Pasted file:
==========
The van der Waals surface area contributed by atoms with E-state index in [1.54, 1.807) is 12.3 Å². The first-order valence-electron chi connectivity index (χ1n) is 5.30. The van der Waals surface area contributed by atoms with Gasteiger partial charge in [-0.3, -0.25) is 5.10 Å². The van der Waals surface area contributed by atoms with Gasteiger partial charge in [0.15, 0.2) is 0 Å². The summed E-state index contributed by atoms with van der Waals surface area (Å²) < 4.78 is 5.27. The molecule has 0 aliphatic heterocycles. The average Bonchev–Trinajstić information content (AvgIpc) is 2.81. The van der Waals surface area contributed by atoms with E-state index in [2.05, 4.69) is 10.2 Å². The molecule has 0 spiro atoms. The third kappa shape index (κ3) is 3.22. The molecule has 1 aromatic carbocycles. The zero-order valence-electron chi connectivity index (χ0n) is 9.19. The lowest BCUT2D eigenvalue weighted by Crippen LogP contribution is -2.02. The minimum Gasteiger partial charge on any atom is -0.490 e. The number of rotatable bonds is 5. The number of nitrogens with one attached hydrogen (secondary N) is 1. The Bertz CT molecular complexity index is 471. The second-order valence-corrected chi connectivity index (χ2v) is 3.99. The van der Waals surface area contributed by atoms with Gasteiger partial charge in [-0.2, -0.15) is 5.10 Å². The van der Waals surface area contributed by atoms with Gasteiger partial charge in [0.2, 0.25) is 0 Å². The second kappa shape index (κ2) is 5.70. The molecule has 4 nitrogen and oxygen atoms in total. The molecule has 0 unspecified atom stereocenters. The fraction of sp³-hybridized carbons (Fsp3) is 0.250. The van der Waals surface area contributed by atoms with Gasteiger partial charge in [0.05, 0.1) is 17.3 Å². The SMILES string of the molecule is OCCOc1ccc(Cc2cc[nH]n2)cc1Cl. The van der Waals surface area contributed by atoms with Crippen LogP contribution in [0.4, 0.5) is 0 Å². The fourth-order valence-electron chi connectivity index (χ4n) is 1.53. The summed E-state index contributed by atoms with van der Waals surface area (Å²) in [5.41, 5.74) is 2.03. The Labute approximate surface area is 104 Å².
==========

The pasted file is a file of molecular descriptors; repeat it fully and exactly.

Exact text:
The van der Waals surface area contributed by atoms with E-state index in [1.54, 1.807) is 12.3 Å². The first-order valence-electron chi connectivity index (χ1n) is 5.30. The van der Waals surface area contributed by atoms with Gasteiger partial charge in [-0.3, -0.25) is 5.10 Å². The van der Waals surface area contributed by atoms with Gasteiger partial charge in [0.15, 0.2) is 0 Å². The summed E-state index contributed by atoms with van der Waals surface area (Å²) < 4.78 is 5.27. The molecule has 0 aliphatic heterocycles. The average Bonchev–Trinajstić information content (AvgIpc) is 2.81. The van der Waals surface area contributed by atoms with E-state index in [2.05, 4.69) is 10.2 Å². The molecule has 0 spiro atoms. The third kappa shape index (κ3) is 3.22. The molecule has 1 aromatic carbocycles. The zero-order valence-electron chi connectivity index (χ0n) is 9.19. The lowest BCUT2D eigenvalue weighted by Crippen LogP contribution is -2.02. The minimum Gasteiger partial charge on any atom is -0.490 e. The number of rotatable bonds is 5. The number of nitrogens with one attached hydrogen (secondary N) is 1. The Bertz CT molecular complexity index is 471. The second-order valence-corrected chi connectivity index (χ2v) is 3.99. The van der Waals surface area contributed by atoms with Gasteiger partial charge in [-0.2, -0.15) is 5.10 Å². The van der Waals surface area contributed by atoms with Gasteiger partial charge in [0.2, 0.25) is 0 Å². The second kappa shape index (κ2) is 5.70. The molecule has 4 nitrogen and oxygen atoms in total. The molecule has 0 unspecified atom stereocenters. The fraction of sp³-hybridized carbons (Fsp3) is 0.250. The van der Waals surface area contributed by atoms with Gasteiger partial charge in [0.05, 0.1) is 17.3 Å². The SMILES string of the molecule is OCCOc1ccc(Cc2cc[nH]n2)cc1Cl. The van der Waals surface area contributed by atoms with Crippen LogP contribution in [0.4, 0.5) is 0 Å². The fourth-order valence-electron chi connectivity index (χ4n) is 1.53. The summed E-state index contributed by atoms with van der Waals surface area (Å²) in [5.41, 5.74) is 2.03. The Labute approximate surface area is 104 Å².